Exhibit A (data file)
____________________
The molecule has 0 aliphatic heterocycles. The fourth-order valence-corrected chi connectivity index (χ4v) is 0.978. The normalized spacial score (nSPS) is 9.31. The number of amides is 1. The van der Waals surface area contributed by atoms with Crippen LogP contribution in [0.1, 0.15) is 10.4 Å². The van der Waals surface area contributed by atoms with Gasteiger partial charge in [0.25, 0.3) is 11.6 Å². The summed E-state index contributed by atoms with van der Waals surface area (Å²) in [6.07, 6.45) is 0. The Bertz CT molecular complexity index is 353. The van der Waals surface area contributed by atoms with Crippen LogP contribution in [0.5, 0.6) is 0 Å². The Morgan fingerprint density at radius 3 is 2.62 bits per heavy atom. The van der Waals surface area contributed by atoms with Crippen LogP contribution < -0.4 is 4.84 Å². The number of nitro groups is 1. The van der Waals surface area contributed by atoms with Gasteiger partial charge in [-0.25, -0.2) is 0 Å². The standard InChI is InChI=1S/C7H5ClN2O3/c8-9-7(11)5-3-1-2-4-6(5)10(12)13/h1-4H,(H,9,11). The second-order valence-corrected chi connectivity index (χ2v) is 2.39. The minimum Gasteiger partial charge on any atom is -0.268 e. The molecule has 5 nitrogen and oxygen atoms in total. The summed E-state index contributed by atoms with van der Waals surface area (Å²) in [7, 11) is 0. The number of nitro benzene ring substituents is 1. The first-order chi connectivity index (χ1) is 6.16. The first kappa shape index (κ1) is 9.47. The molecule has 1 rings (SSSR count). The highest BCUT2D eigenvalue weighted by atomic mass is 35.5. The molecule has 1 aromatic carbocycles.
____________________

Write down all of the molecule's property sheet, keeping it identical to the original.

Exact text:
The molecule has 0 aliphatic heterocycles. The fourth-order valence-corrected chi connectivity index (χ4v) is 0.978. The normalized spacial score (nSPS) is 9.31. The number of amides is 1. The van der Waals surface area contributed by atoms with Crippen LogP contribution in [0.1, 0.15) is 10.4 Å². The van der Waals surface area contributed by atoms with Gasteiger partial charge in [0.25, 0.3) is 11.6 Å². The summed E-state index contributed by atoms with van der Waals surface area (Å²) in [6.07, 6.45) is 0. The Bertz CT molecular complexity index is 353. The van der Waals surface area contributed by atoms with Crippen LogP contribution in [0.5, 0.6) is 0 Å². The Morgan fingerprint density at radius 3 is 2.62 bits per heavy atom. The van der Waals surface area contributed by atoms with Crippen LogP contribution < -0.4 is 4.84 Å². The number of nitro groups is 1. The van der Waals surface area contributed by atoms with Gasteiger partial charge in [-0.25, -0.2) is 0 Å². The standard InChI is InChI=1S/C7H5ClN2O3/c8-9-7(11)5-3-1-2-4-6(5)10(12)13/h1-4H,(H,9,11). The second-order valence-corrected chi connectivity index (χ2v) is 2.39. The minimum Gasteiger partial charge on any atom is -0.268 e. The molecule has 5 nitrogen and oxygen atoms in total. The summed E-state index contributed by atoms with van der Waals surface area (Å²) in [7, 11) is 0. The number of nitro benzene ring substituents is 1. The first-order chi connectivity index (χ1) is 6.16. The first kappa shape index (κ1) is 9.47. The molecule has 1 rings (SSSR count). The highest BCUT2D eigenvalue weighted by atomic mass is 35.5. The molecule has 1 aromatic carbocycles.